Hearing loss is the second most common VA disability claim, following tinnitus. However, the process of getting approved for benefits is not easy. Many veterans are only able to access disability benefits after an attorney assists with their appeal.
Getting a Diagnosis
It is not enough to be told by your primary care provider that you suffer from hearing loss. You need a diagnosis from a licensed audiologist that includes two specific tests:
Puretone Audiometric Test.
This test evaluates your ability to recognize tones at different volumes.
Maryland CNC Test.
This test evaluates your ability to recognize when someone is speaking to you.
If you currently use hearing aids, you should remove them before the tests are performed. For the purpose of applying for VA disability benefits, your hearing should be measured without the aid of assistive devices.
Establishing a Service Connection
To establish a service connection, you must show proof of an in-service event that caused your hearing loss. This could be a specific combat injury or work in conditions involving frequent exposure to loud noises. For example, hearing loss is common in military occupational specialties involving mechanical work on vehicles and aircraft. You will need to submit a medical nexus opinion from a healthcare provider stating that your hearing loss is “at least as likely as not” due to your time in the military.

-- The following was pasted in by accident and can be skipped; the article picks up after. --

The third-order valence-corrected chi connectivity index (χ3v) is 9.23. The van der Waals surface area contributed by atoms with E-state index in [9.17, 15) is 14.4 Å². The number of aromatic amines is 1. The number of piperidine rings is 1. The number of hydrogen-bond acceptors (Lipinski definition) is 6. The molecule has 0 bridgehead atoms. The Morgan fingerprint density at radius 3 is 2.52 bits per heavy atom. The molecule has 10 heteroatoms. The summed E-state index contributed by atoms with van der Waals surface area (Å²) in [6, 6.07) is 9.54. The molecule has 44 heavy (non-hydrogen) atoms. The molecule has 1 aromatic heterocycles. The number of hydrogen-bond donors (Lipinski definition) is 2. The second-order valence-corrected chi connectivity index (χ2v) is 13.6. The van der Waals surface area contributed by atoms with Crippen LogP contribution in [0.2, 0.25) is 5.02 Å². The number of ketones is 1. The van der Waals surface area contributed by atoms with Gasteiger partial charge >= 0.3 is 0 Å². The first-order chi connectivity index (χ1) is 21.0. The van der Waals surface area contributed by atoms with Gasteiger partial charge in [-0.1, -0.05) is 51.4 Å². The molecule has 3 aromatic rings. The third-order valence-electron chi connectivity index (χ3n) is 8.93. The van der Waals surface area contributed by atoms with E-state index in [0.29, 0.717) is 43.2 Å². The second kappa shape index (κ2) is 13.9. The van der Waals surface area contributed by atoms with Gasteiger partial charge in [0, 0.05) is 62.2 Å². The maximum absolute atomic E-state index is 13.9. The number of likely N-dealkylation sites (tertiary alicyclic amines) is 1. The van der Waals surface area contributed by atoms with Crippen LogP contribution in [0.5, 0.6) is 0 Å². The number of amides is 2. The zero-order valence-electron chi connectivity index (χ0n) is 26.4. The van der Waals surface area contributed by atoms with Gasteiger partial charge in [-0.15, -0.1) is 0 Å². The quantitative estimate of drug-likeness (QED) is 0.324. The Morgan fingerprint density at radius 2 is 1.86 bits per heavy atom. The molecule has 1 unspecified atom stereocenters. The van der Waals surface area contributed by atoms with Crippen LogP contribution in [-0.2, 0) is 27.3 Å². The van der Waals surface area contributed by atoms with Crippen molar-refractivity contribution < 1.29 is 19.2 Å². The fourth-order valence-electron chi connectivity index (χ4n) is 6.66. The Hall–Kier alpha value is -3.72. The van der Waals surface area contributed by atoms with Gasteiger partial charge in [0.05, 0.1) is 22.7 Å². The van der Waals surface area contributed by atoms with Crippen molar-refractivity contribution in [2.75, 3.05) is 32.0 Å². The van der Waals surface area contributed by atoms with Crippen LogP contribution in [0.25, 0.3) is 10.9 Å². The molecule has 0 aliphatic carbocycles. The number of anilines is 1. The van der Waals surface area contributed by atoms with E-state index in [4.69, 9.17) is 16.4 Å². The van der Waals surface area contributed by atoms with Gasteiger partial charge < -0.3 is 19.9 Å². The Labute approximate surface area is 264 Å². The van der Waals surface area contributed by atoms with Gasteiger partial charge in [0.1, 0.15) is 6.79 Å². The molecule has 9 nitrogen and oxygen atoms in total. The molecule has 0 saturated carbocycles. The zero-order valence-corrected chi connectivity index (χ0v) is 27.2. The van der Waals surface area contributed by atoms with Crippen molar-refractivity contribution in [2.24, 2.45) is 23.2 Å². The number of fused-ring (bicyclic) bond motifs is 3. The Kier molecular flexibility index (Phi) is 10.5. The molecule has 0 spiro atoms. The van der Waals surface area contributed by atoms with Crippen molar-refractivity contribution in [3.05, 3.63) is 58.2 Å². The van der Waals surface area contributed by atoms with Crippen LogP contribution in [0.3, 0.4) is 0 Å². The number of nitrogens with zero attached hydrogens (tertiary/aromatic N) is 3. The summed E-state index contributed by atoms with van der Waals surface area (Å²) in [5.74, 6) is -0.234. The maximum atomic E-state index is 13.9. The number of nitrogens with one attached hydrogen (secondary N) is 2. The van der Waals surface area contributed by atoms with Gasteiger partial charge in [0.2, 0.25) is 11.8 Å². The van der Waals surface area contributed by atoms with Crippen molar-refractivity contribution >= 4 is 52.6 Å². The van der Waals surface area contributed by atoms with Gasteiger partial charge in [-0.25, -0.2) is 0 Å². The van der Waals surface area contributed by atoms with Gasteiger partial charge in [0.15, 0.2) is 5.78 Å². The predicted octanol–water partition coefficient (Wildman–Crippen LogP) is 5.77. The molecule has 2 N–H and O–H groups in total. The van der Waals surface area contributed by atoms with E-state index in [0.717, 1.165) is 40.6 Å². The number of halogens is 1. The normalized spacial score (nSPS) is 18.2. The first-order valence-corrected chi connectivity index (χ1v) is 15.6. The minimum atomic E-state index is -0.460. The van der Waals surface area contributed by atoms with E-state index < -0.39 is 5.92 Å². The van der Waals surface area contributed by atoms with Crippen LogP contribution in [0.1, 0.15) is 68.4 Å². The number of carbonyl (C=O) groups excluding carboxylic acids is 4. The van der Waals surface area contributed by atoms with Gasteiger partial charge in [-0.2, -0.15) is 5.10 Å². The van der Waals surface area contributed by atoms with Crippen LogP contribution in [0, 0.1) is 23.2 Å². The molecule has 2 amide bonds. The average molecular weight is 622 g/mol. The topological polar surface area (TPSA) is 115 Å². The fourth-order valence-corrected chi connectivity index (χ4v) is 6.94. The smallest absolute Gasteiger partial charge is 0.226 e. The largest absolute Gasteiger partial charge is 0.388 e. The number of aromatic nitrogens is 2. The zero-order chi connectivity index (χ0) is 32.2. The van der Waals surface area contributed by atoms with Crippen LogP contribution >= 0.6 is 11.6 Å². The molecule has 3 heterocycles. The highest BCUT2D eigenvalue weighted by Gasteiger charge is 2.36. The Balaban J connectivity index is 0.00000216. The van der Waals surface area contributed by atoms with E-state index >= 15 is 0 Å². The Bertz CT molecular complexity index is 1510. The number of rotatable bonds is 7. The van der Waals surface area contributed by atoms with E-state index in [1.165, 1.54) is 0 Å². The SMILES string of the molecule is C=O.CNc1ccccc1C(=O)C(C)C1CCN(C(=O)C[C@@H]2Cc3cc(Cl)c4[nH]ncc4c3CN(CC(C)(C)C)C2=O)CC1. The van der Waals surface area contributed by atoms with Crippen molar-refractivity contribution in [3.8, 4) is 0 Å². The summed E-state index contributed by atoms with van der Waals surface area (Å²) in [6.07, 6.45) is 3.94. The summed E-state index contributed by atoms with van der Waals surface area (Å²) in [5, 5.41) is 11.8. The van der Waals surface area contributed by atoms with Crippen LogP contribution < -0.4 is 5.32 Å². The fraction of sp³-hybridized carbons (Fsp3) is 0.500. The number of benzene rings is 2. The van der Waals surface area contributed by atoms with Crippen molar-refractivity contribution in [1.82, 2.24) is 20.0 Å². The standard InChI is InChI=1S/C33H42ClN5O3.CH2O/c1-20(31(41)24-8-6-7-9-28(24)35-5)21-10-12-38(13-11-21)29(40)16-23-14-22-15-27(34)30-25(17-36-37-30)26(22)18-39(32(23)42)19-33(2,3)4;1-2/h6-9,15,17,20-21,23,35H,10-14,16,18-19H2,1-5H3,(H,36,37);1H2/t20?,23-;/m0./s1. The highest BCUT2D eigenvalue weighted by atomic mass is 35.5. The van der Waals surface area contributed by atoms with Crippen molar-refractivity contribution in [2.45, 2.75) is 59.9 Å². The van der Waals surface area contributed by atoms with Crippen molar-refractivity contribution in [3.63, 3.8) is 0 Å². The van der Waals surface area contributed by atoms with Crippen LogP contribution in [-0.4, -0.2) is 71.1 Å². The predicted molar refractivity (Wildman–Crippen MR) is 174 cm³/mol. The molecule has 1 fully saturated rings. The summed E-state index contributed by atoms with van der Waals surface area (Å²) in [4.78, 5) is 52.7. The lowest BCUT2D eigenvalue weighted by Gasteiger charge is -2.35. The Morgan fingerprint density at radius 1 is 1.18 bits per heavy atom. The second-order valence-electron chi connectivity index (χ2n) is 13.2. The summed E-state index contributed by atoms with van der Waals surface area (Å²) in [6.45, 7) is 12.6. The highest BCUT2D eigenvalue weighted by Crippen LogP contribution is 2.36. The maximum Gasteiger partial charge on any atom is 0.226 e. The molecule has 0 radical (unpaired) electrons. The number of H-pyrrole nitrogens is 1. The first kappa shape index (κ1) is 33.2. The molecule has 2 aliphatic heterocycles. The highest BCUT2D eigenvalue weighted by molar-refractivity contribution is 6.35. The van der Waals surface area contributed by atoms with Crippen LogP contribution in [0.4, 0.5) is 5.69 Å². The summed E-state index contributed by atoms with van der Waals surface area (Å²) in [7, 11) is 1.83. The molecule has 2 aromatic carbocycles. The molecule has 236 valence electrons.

Obtaining a Disability Rating
The VA will assign a disability rating based on the severity of hearing loss as measured by the Puretone Audiometric Test and the Maryland CNC Test. There is a table referred to as the “Numeric Designation of Hearing Impairment Based on Puretone Threshold Average and Speech Discrimination” used to assign a Roman numeral designation based on where the percentage of speech discrimination and Puretone threshold average intersect. Each ear is rated separately, and then the results are combined to obtain a single disability percentage. The table system for rating hearing loss is outlined in 38 CFR § 4.85 - Evaluation of hearing impairment.
Ratings for hearing loss can range from 0% to 100% in 10% increments. A veteran with a 100% rating will be reviewed for entitlement to special monthly compensation. A veteran with a rating of 60% or more for a single disability or a total disability rating of 70% that includes two or more disabilities with one disability rated at 40% or more may be able to receive Total Disability Individual Unemployability (TDIU) benefits.
Do You Need to Speak With a Veterans Benefits Lawyer?
If you need to speak with an experienced veterans benefits lawyer, please contact us online, or call our Virginia Beach office to schedule your free consultation. We have offices throughout Virginia, including Chesapeake, Newport News, Norfolk, and Suffolk.